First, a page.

This is a re-post from the excellent Suite T – The Author’s Blog. Do you like epilogues? I love them because they let me spend a little more time with the characters and, hopefully, tie up any remaining questions I had about the story.
By Dania Voss“Goodbye is the hardest thing to say to someone who means the world to you, especially when goodbye isn’t what you want.” – UnknownAs authors we strive to bring our stories to a satisfying conclusion. We want the end to be rewarding for our readers. But what if as writers, we’re not ready…
Have you heard of Patreon? I started hearing about it a year ago during my favorite podcasts. They would say something like, “Please support us on Patreon.” So, I checked it out, and it’s pretty cool.
Basically, it’s a website that lets you collect donations for your creative work. It’s kind of like crowdfunding, but I like Patreon better because you offer “rewards” for your subscribers. For example, if you donate $2/month to your favorite podcast, they might give you access to ALL their episodes, rather than just a few.
Or your favorite YouTuber might reward a $5/month subscription with behind-the-scenes videos that only patrons can see. You set up your own subscription rates and your own rewards. I’ve seen Patreon sites for writers, podcasters, illustrators, people who create video games… there’s seems to be no limit!
I recently set up a Patreon page for my kids’ magazine, JUMP! My goal is to raise enough money to print out lots of copies for children in Alamance County, NC. My mag is tiny — more of a newsletter — but I pack pictures, book reviews, craft ideas, science stuff, and much more in there. I’d like kids (and their guardians) anywhere in the county to be able to pick up a copy for free from the library or their doctor’s office. The overall goal is to promote learning in a fun way!
If you’re a writer or other creative type who needs to raise funds for a project, you might want to have a look at Patreon and see if it’s right for you. I’ll keep you posted on how my page does!
I just read an excellent post by author Sandra Hutchison about her journey(s) to find the perfect book covers for her works. If you’re an indie author, it’s definitely worth reading her article. She also makes some great points about copyright that you’ll want to check out. For example, did you know that tattoos can be copyrighted?
In the guide that my fellow-writer Lisa Logan and I published in 2018, we have a section on creating book covers and another section on copyright. We give good overviews of both topics, but I would also suggest checking out Sandra’s article and recommended sources for a more in-depth look at copyright and ways to create covers.
What I like about Sandra’s article is that she explores all the different ways you can create covers — from self made to pre-made to professionally designed — and she even combines some of those methods.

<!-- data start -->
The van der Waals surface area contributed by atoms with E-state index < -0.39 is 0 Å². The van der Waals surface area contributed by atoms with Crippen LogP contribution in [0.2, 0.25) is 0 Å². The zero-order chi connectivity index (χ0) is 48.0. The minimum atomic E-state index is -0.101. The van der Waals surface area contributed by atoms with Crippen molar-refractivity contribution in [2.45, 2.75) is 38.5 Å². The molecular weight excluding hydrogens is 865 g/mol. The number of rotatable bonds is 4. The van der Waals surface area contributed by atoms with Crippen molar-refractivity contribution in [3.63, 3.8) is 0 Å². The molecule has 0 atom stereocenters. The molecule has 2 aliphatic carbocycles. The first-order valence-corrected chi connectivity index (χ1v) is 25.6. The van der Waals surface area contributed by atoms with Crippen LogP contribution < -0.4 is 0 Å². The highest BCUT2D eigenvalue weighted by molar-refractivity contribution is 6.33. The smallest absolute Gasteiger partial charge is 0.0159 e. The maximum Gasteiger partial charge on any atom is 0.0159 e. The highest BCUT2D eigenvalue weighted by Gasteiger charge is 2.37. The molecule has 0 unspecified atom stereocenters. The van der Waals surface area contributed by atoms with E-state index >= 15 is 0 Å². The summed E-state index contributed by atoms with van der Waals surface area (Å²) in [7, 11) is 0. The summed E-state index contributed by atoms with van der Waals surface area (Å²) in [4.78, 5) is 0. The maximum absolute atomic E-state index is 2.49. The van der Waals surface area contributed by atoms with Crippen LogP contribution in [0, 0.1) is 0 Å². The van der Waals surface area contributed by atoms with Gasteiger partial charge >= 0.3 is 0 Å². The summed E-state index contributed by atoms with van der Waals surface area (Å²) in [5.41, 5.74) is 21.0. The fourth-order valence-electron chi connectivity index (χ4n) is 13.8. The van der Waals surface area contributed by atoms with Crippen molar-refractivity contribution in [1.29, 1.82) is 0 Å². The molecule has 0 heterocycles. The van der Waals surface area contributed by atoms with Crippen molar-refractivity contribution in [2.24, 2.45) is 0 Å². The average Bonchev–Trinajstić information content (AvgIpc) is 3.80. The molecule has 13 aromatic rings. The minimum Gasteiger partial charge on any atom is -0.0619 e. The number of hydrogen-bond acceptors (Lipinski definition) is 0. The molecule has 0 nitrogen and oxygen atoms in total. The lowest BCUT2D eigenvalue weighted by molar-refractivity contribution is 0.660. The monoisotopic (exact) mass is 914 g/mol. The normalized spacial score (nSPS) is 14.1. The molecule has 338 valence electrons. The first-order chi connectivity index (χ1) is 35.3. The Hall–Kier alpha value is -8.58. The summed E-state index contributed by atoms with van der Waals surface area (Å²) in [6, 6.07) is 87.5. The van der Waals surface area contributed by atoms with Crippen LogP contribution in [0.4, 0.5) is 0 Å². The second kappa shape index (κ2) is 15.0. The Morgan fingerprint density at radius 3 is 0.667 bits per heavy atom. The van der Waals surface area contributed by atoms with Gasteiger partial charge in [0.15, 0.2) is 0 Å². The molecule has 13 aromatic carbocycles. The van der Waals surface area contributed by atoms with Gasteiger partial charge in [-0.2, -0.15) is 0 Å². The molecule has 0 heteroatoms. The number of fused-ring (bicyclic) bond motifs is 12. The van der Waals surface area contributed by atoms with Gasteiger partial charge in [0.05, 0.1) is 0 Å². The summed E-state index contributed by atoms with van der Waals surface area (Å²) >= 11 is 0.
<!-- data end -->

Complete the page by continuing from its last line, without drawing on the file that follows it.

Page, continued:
If you’re like me and love the process of getting your hands dirty and creating your own book cover, you’ll want to pause and think first. Is that “free” clip art from the Internet really copyright-free? If you’re photographing a model for your cover, does he/she have too much skin showing? Advertisers can have strict “decency” rules that sometimes defy logic!
What has been your experience with creating or choosing book covers for your work? If you work in the publishing industry, please feel free to share your insights, too!
This is a re-post from the excellent site booksbywomen.org. Are you a writer who struggles with health issues that make writing harder? What strategies do you find helpful to keep on task?
Writing and publishing a novel is an accomplishment few achieve, and those who do know how much work it is to make it to ‘the end.’ Countless hours of inspiration, plotting, writing, editing, re-editing, pulling one’s hair out, self-doubt, critique, and finally—finally—something ready to send out into the world. Now imagine doing all that when…
Try it out. If you like the book and find it useful, you may want to buy a paper copy so you can mark it in, turn the corners over, etc… If you do pick up our guide, please leave us a review so we know what you think!
This is another re-post because I think it’s a valuable article for lots of writers. One of my writer friends has said that she worries about her secondary characters seeming more interesting than her main characters!
I think this happens a lot, especially on T.V. dramas, where the main character’s friend or sidekick feels more sympathetic and relatable than the over-achieving main character. (No one can quite live up to Sherlock Holmes!)
By Roger Johns
In the early days of my writing journey, I was repeatedly cautioned to restrain my secondary characters because they had a tendency to upstage my principals. I tried, but soon became convinced the greater danger came from underutilized secondary characters that didn’t sufficiently challenge my main character, leaving her less realized and less…